Nadia Steiber , Institute for Advanced Studies
Rudolf Winter-Ebmer, Department of Economics, University of Linz
Caroline Berghammer, University of Vienna and Wittgenstein Centre (IIASA, OeAW, Univ. Vienna)
The rise in hypogamy is likely to change power dynamics within couples and the outcome of family-related decisions such as those regarding childbearing and the division of labour within the couple. Yet, despite the undisputed relevance of this demographic shift, empirical research on its consequences is scarce. In the light of these gaps in the literature, the study aims to further our understanding of the consequences of couples’ changing educational composition for parental employment. We use register data that include a full sample of all first births that occurred in Austria in the time period 1990-2007. Longitudinal data on parental employment and earnings trajectories is recorded up to the year 2016. The sample amounts to about 650,000 first births. We show that the share of hypogamic unions has been increasing in Austria. We chart the employment and earnings trajectories of mothers and fathers around first birth, describing differences between different educational pairings. Moreover, we employ diagonal reference models to disentangle status level-effects from status-inconsistency effects. The central predictors are parents’ respective level of education and education-based status-inconsistency before first birth and we control among others for the year of birth (time trends), parents’ age at first birth (and their age composition), and the occurrence of subsequent births. Our first results suggest that status-inconsistency within the couple (hypogamy as well as hypergamy) exerts a substantial effect on mothers' employment and earnings trajectory that is independent of the main effects of her and his education.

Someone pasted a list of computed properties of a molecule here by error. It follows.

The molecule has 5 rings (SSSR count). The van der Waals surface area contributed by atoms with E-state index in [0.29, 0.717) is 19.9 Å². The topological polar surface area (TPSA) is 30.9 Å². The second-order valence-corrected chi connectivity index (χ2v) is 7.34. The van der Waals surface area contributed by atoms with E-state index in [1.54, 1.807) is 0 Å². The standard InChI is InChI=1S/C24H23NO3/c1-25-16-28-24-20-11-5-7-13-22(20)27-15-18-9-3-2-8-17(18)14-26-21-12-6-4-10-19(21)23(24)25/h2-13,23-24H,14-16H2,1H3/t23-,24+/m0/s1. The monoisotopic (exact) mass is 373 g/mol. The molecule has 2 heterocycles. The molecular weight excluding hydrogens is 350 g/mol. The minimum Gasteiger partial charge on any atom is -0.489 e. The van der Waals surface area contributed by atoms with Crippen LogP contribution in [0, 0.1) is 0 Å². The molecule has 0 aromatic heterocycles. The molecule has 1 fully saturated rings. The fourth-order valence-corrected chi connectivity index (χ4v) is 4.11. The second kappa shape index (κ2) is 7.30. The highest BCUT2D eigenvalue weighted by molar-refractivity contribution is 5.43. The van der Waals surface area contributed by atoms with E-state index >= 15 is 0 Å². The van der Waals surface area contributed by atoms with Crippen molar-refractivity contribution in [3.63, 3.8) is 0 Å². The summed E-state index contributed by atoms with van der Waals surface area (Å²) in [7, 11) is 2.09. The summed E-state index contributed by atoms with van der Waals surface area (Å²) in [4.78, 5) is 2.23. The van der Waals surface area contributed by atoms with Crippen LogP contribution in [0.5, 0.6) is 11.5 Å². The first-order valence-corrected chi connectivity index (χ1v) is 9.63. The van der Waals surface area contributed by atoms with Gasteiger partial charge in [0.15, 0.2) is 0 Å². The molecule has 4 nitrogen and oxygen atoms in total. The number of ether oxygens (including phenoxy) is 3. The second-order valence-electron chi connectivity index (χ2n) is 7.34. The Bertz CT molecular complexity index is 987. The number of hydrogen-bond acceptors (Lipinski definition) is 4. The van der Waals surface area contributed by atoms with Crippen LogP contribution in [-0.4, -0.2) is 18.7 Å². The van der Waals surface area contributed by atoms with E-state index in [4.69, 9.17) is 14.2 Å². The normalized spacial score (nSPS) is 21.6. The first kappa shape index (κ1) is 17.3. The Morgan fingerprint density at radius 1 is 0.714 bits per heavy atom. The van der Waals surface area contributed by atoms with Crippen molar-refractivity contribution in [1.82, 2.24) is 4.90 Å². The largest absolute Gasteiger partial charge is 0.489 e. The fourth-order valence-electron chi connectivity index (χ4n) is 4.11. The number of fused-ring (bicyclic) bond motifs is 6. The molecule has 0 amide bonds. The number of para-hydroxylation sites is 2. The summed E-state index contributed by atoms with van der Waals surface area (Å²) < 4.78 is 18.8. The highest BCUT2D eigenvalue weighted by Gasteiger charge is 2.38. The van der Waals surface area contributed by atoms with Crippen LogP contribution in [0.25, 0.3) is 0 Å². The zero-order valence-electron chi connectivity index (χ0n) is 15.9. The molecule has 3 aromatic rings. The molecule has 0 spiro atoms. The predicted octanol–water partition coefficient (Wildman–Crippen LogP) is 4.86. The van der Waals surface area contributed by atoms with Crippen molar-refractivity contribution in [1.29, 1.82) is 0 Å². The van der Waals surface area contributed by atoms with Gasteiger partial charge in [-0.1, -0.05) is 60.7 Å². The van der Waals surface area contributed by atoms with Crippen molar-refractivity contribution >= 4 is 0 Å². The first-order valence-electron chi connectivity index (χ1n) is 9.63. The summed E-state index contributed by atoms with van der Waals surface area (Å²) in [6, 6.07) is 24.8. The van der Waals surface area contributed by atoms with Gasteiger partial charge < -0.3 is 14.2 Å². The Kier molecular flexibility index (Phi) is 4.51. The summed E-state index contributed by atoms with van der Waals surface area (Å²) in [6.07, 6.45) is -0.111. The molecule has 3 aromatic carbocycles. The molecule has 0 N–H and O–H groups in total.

Presented in Session P1. Poster Session Fertility, Family and the Life Course